Contemporary Art

21 Facts About Yayoi Kusama

By Katie White

1. Yayoi Kusama’ s iconic polka dots are inspired by a hallucination she experienced while looking at a tablecloth as a child.

No conversation about the famed Japanese artist Yayoi Kusama (b. 1929) could avoid mention of her signature motif. The artist claims that she began painting these dots after a childhood psychiatric episode. “One day I was looking at the red flower patterns of the tablecloth on a table, and when I looked up I saw the same pattern covering the ceiling, the windows and the walls, and finally all over the room, my body and the universe,” she recalled “I felt as if I had begun to self-obliterate, to revolve in the infinity of endless time and the absoluteness of space.”

2. She studied traditional Japanese art.

The radical contemporary artist trained in a strict academic environment, leaving home in 1948 to attend the Kyoto Municipal School of Arts and Crafts. There she studied in a rigid master-disciple structure, which Kusama, unsurprisingly, found dogmatic and depressing.

3. Before moving to New York later in 1957, her first stop in the US was Seattle.

Kusama's first venture outside of Japan brought her to the rainy Northwestern city of Seattle. An avid-letter writer Kusama had initiated a correspondence with the Seattle-based artist Kenneth Callahan, who invited her to visit. Arriving in 1957, Kusama had her first international exhibition in the city, gained some notoriety and even attained a green card before traveling on to New York later that year.

Japanese artist Yayoi Kusama stands in front of one of her paintings in her studio, Tokyo, Japan Photograph Courtesy of Jeremy Sutton-Hibbert / Alamy St/Alamy Stock Photo

4. Georgia O’Keeffe was her friend and advisor.

The celebrated painter of flowers and animal skulls was an astute business woman in addition to being one of the most famous artists of the 20th century. The ever-keen Kusama began penning letters to O'Keeffe during the 1950s. Then in her 20s, Kusama asked for advice about how to succeed in the New York art world. O’Keeffe counseled Kusama, going so far as to encourage her own dealer to buy several of her works.

5. She broke out to international acclaim in 1966 when she was the first woman to represent Japan in the 33rd Venice Biennale.

It was there that she installed her now iconic Narcissus Garden, which was recently installed in New York's Fort Tilden at Rockaway Beach. Consisting of dozens upon dozens of silvered spheres, the work caused an uproar when Kusama offered to sell each sphere for $2.

6. During the 1960s, Kusama climbed the Brooklyn Bridge clad in a polka-dotted leotard in protest of war and the deleterious effects of capitalism.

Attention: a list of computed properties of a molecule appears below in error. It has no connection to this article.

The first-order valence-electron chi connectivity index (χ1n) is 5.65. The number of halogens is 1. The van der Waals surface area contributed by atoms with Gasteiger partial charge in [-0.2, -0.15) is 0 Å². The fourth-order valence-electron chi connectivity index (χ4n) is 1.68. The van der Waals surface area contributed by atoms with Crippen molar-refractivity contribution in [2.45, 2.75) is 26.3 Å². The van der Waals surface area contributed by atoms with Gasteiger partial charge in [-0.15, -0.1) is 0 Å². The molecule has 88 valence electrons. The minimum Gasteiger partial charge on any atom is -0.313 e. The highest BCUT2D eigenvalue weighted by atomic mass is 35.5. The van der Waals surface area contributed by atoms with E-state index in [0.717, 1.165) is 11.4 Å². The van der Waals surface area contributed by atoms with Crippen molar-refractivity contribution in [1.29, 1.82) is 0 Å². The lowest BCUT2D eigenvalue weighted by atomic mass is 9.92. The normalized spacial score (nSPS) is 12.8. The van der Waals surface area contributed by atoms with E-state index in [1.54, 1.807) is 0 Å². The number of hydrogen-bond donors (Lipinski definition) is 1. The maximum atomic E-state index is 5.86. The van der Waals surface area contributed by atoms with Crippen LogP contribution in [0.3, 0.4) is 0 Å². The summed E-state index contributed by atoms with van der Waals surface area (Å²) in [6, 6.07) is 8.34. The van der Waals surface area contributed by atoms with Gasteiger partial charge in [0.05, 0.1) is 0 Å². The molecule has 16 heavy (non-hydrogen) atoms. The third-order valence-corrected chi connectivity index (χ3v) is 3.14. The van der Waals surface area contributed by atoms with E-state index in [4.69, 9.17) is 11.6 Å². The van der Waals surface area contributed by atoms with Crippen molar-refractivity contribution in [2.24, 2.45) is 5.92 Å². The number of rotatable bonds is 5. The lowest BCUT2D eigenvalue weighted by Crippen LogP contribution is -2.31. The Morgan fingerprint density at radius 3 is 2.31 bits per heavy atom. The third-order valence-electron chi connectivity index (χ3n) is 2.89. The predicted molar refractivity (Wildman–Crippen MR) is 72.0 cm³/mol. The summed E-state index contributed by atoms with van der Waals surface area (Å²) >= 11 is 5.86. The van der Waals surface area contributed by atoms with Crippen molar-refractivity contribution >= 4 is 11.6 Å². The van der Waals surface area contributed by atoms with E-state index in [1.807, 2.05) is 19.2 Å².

Living in New York at the height of the Vietnam War the artist orchestrated a number of protest happenings. In her Anatomic Explosion (15 October 1968) a host of naked dancers handed out anti-capitalistic statements in front of the New York Stock Exchange. That same year she led a naked crossing of the Brooklyn Bridge followed by the unsanctioned Grand Orgy to Awaken the Dead (1969) in the Museum of Modern Art’s sculpture garden, which was so raucous it made the cover of the New York Daily News.

7. Kusuma is both fascinated and repulsed by sex and considers herself asexual.

Her fear of sex began when her mother repeatedly sent her to spy on her serially philandering father. Her obsession with the male anatomy is manifest in works such as her famed Accumulation No. 1. (1962), a bulky white chair covered in stuffed phallus shapes.

8. She and Donald Judd were good friends and lived in the same building.

The two artists met in the late 1950s and in 1959, Judd positively reviewed Kusama’s inaugural New York solo show. A few years later they were living in the same building at 53 East 19th Street, separated by a floor. After Kusuma returned to Japan, they stayed in touch and Judd even came to visit her in 1978.

9. She had a decade long relationship with the reclusive artist Joseph Cornell, who called her on the phone several times a day.

Kusama is not one to divulge the details of her personal relationships but she shared an emotionally intimate, though supposedly platonic, relationship with the eccentric artist Joseph Cornell, father of the assemblage. They met in the mid 1960s, when Kusama was in her thirties, and he twenty-six years her senior. Cornell, who lived with his mother in Flushing, Queens, called her several times a day and gifted her personalized collages, occasionally for the then financially strapped Kusama to sell.